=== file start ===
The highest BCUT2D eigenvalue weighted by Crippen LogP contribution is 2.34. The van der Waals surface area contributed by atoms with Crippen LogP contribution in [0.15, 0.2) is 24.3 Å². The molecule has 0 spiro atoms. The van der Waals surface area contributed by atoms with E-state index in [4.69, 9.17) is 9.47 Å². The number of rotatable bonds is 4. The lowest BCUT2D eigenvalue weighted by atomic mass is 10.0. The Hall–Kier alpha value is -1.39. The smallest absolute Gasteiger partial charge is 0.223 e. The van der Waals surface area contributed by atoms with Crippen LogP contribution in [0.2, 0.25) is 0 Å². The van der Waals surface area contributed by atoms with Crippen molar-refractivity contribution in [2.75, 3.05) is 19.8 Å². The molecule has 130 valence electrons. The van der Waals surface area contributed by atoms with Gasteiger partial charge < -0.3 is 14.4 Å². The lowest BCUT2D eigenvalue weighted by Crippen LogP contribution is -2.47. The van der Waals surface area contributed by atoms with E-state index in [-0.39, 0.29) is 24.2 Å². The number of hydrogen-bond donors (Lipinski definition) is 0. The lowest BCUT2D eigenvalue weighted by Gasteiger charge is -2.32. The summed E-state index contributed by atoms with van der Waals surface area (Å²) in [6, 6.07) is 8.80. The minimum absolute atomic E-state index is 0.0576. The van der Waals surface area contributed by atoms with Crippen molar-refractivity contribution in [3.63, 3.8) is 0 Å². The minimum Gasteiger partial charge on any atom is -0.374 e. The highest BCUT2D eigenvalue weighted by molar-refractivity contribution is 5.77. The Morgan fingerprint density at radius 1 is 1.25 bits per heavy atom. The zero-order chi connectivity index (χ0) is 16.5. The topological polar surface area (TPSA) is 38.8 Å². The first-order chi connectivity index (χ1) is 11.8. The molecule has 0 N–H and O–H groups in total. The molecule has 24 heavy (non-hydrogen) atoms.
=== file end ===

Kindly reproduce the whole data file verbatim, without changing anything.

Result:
The highest BCUT2D eigenvalue weighted by Crippen LogP contribution is 2.34. The van der Waals surface area contributed by atoms with Crippen LogP contribution in [0.15, 0.2) is 24.3 Å². The molecule has 0 spiro atoms. The van der Waals surface area contributed by atoms with E-state index in [4.69, 9.17) is 9.47 Å². The number of rotatable bonds is 4. The lowest BCUT2D eigenvalue weighted by atomic mass is 10.0. The Hall–Kier alpha value is -1.39. The smallest absolute Gasteiger partial charge is 0.223 e. The van der Waals surface area contributed by atoms with Crippen LogP contribution in [0.2, 0.25) is 0 Å². The van der Waals surface area contributed by atoms with Crippen molar-refractivity contribution in [2.75, 3.05) is 19.8 Å². The molecule has 130 valence electrons. The van der Waals surface area contributed by atoms with Gasteiger partial charge < -0.3 is 14.4 Å². The lowest BCUT2D eigenvalue weighted by Crippen LogP contribution is -2.47. The van der Waals surface area contributed by atoms with E-state index in [-0.39, 0.29) is 24.2 Å². The number of hydrogen-bond donors (Lipinski definition) is 0. The lowest BCUT2D eigenvalue weighted by Gasteiger charge is -2.32. The summed E-state index contributed by atoms with van der Waals surface area (Å²) in [6, 6.07) is 8.80. The minimum absolute atomic E-state index is 0.0576. The van der Waals surface area contributed by atoms with Crippen molar-refractivity contribution in [3.63, 3.8) is 0 Å². The minimum Gasteiger partial charge on any atom is -0.374 e. The highest BCUT2D eigenvalue weighted by molar-refractivity contribution is 5.77. The Morgan fingerprint density at radius 1 is 1.25 bits per heavy atom. The zero-order chi connectivity index (χ0) is 16.5. The topological polar surface area (TPSA) is 38.8 Å². The first-order chi connectivity index (χ1) is 11.8. The molecule has 0 N–H and O–H groups in total. The molecule has 24 heavy (non-hydrogen) atoms.